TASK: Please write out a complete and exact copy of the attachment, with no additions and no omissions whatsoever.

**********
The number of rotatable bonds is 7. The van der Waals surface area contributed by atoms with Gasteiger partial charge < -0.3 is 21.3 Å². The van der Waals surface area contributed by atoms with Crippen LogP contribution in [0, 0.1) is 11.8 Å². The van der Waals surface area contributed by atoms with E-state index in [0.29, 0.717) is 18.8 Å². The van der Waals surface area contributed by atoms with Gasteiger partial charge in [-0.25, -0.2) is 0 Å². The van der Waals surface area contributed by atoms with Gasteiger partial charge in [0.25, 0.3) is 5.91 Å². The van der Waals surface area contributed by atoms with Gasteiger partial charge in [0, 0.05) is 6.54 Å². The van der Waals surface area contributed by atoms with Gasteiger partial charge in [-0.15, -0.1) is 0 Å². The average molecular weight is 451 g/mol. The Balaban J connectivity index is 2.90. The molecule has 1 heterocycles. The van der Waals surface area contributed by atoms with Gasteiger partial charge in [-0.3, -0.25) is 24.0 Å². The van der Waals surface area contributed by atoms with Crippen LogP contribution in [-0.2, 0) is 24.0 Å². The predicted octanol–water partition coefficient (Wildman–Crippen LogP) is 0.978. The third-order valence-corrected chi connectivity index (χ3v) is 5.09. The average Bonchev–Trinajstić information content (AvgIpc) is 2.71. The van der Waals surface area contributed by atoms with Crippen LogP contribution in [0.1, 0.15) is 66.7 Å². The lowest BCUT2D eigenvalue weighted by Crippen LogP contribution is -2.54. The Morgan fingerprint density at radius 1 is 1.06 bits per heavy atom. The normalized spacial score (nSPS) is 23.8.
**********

The number of rotatable bonds is 7. The van der Waals surface area contributed by atoms with Gasteiger partial charge < -0.3 is 21.3 Å². The van der Waals surface area contributed by atoms with Crippen LogP contribution in [0, 0.1) is 11.8 Å². The van der Waals surface area contributed by atoms with E-state index in [0.29, 0.717) is 18.8 Å². The van der Waals surface area contributed by atoms with Gasteiger partial charge in [-0.25, -0.2) is 0 Å². The van der Waals surface area contributed by atoms with Gasteiger partial charge in [0.25, 0.3) is 5.91 Å². The van der Waals surface area contributed by atoms with Gasteiger partial charge in [0, 0.05) is 6.54 Å². The van der Waals surface area contributed by atoms with Gasteiger partial charge in [-0.15, -0.1) is 0 Å². The average molecular weight is 451 g/mol. The Balaban J connectivity index is 2.90. The molecule has 1 heterocycles. The van der Waals surface area contributed by atoms with Gasteiger partial charge in [-0.3, -0.25) is 24.0 Å². The van der Waals surface area contributed by atoms with Crippen LogP contribution in [-0.2, 0) is 24.0 Å². The predicted octanol–water partition coefficient (Wildman–Crippen LogP) is 0.978. The third-order valence-corrected chi connectivity index (χ3v) is 5.09. The average Bonchev–Trinajstić information content (AvgIpc) is 2.71. The van der Waals surface area contributed by atoms with Crippen LogP contribution in [0.1, 0.15) is 66.7 Å². The lowest BCUT2D eigenvalue weighted by Crippen LogP contribution is -2.54. The Morgan fingerprint density at radius 1 is 1.06 bits per heavy atom. The normalized spacial score (nSPS) is 23.8.